We get stuck with forgiving when looking for logical reasons to forgive. We often say “I can’t forgive” or “I don’t know how to forgive” because we are looking for a good reason to forgive. The problem is you may never find a “good” reason.
Forgiveness challenges us to be compassionate, to offer kindness to someone who seemingly doesn’t deserve it. We may think, “Why should I be nice to the person who has hurt me?” This is the logical mind at work, and this logical mind isn’t going to forgive.
Is it logical that Jesus asked the Lord to forgive the people that were killing him? Ordinary people would pray that those killing them suffer for their actions. That’s because ordinary people are conditioned to “fight fire with fire.”
But if you are practicing spiritual life, you are supposed to fight fire with water. You fight” abuse with kindness; hurt with compassion; hatred with love.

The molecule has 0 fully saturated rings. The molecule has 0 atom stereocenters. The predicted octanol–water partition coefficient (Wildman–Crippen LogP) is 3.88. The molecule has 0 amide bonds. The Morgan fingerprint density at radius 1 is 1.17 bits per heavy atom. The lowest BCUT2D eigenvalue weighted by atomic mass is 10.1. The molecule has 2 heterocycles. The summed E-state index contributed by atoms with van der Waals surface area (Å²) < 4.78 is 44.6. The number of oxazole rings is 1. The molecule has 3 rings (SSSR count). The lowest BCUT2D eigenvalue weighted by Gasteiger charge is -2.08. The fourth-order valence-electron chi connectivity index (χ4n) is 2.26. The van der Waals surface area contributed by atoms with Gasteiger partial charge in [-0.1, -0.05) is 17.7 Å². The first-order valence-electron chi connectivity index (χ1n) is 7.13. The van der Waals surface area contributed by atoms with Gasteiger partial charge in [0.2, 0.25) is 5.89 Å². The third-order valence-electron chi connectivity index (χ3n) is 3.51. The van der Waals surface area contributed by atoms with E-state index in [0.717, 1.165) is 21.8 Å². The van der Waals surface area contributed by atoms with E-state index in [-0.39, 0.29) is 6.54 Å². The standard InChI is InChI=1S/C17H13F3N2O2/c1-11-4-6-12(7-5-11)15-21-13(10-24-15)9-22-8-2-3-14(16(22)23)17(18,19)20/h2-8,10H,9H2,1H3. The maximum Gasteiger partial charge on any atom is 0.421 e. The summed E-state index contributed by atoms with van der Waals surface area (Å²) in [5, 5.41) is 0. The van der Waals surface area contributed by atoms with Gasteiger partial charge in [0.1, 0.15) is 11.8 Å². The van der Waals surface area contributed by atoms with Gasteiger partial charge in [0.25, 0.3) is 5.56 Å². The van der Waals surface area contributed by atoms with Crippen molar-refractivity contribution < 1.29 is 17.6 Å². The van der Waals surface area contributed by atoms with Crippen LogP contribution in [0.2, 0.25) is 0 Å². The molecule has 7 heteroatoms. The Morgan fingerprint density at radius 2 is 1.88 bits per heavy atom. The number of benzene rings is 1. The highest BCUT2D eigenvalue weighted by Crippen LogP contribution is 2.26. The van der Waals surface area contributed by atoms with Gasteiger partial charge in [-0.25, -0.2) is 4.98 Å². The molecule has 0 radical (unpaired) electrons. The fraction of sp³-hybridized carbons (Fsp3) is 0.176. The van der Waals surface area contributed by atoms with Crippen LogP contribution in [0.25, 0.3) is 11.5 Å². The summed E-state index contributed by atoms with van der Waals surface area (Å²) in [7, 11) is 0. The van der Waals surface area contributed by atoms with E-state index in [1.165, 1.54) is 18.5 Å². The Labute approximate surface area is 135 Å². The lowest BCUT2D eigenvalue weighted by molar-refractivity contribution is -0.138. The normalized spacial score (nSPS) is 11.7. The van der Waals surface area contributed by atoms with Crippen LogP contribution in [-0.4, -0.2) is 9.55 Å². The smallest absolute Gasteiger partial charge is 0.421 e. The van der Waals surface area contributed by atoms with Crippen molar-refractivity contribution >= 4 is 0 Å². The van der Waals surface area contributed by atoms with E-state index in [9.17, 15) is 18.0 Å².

Compassion for the person who hurt you is a powerful way to overcome resentment. I know this can be difficult to do. Yet when we tell ourselves this is too difficult, we are also telling ourselves, “I can’t forgive.”
I have personally found that not forgiving is more difficult than forgiving. This is because resentment is a huge and painful burden to carry.
We like to think of ourselves as spiritual people, yet we need to acknowledge how non-spiritual our actions often are. If we want to hurt someone who harmed us, that’s not spiritual. If we cannot respond to mistreatment with understanding and tolerance, that is not spiritual.
Forgiveness is an act of the heart. It happens automatically when you relinquish the need and desire to punish another person. Forgiveness challenges you to come to a higher level of consciousness.